But those car sales never would've happened without the cash-for-clunkers program. What's better - a temporary spike, or continuously poor sales? With or without the program, the car sales would've picked up at about the same time, but while we're waiting for car sales to increase, there was a temporary spike that resulted in more sales than there would've been otherwise.

So far the government has only invested $3 billion in this program, which is a relatively meager amount especially considering there have been bailout programs that have cost much more money with far less benefit. I'm sure 90% of the people who take advantage of this program will save money in the long-run and be glad that they made the purchase. In the current recession, helping the consumers cut down on expenses is the most effective way to ease the burden it puts on people.
 

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it could be a big boost for the economy maybe that could help
 

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Here's my issue with the prgramme:
Over the years I've lived in LA I've had a Ford Festiva, Subaru Justy, Chevy Aveo, and Ford Focus. All are very small cars by American standards and all get at least 34mpg on the open road. The reason why I bought them is because they're good city cars and because of the fuel economy (to help my pocketbook and the environment).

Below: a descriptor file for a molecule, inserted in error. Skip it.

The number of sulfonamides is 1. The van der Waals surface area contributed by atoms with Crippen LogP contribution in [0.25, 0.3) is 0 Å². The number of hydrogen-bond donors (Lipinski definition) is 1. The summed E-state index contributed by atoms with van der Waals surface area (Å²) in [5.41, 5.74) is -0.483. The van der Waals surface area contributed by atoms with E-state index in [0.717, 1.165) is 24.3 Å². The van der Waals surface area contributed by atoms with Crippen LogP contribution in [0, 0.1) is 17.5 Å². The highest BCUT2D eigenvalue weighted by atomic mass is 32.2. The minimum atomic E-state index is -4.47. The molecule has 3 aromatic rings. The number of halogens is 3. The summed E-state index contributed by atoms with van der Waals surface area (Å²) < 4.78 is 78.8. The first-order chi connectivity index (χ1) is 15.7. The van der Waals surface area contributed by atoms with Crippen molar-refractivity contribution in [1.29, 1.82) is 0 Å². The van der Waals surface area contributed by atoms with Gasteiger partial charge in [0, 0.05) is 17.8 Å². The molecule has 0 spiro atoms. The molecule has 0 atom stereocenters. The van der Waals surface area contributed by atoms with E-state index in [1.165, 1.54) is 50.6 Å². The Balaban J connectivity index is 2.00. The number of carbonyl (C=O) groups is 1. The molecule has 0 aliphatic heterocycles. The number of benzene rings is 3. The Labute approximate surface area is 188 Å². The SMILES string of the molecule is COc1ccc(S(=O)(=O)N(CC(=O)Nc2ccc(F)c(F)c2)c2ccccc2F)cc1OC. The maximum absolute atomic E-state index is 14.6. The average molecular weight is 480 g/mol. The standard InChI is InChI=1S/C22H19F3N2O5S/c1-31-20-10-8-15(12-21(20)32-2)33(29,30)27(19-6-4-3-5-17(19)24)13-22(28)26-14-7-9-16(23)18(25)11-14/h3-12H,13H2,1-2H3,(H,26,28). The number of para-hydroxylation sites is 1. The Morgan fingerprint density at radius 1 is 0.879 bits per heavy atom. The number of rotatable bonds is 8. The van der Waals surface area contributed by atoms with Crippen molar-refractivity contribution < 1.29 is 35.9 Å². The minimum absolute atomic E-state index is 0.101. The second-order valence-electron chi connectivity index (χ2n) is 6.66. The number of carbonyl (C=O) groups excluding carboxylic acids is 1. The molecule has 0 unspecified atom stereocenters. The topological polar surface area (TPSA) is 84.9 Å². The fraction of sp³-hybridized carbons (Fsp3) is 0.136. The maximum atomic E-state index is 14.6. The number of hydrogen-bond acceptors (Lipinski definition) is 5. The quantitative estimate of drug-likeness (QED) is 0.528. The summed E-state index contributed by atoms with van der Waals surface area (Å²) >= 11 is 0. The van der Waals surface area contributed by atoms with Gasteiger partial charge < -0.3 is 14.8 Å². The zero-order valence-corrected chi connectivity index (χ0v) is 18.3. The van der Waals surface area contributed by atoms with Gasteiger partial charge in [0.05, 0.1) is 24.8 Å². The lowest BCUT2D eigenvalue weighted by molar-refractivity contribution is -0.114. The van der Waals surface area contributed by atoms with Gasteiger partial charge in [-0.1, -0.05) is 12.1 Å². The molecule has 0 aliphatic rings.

Many Los Angelenos (and Americans in general) bought SUV's and trucks as status symbols early this decade. Fuel was cheap and they would never use the truck for its intended purpose. The closest they would ever go to go off-roading would be a trip to Blockbuster to rent "Jurassic Park". Their reasons to buy was because of looks, a false sense of security, and that fuel will always be cheap.

Last year fuel prices spiked to unheard prices and these same people were stuck with their gas-guzzlers. They made a poor decision and had little foresight of what could happen. They realised they really didn't need such a big vehicle, but couldn't couldn't sell them,

Now the government has offered them a way out and is "rewarding" them for their poor decision. People like myself, who have always had fuel efficient cars and made sensible choices get nada. For years I've had to put up with Hummers and other large SUV's threaten to run me over on the roads and watch them waste their fuel. Now they get paid by the government by my tax dollars!? It's infuriating and unfair.
 

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On the other hand, investing in a newer car also has its benefits. It means that consumers will spend less money on replacing and maintaining their cars,
Less money spent on repairing cars means less money going to mechanics. They need to make a living, just like car dealers do.

It will also mean that these people pay less on gas.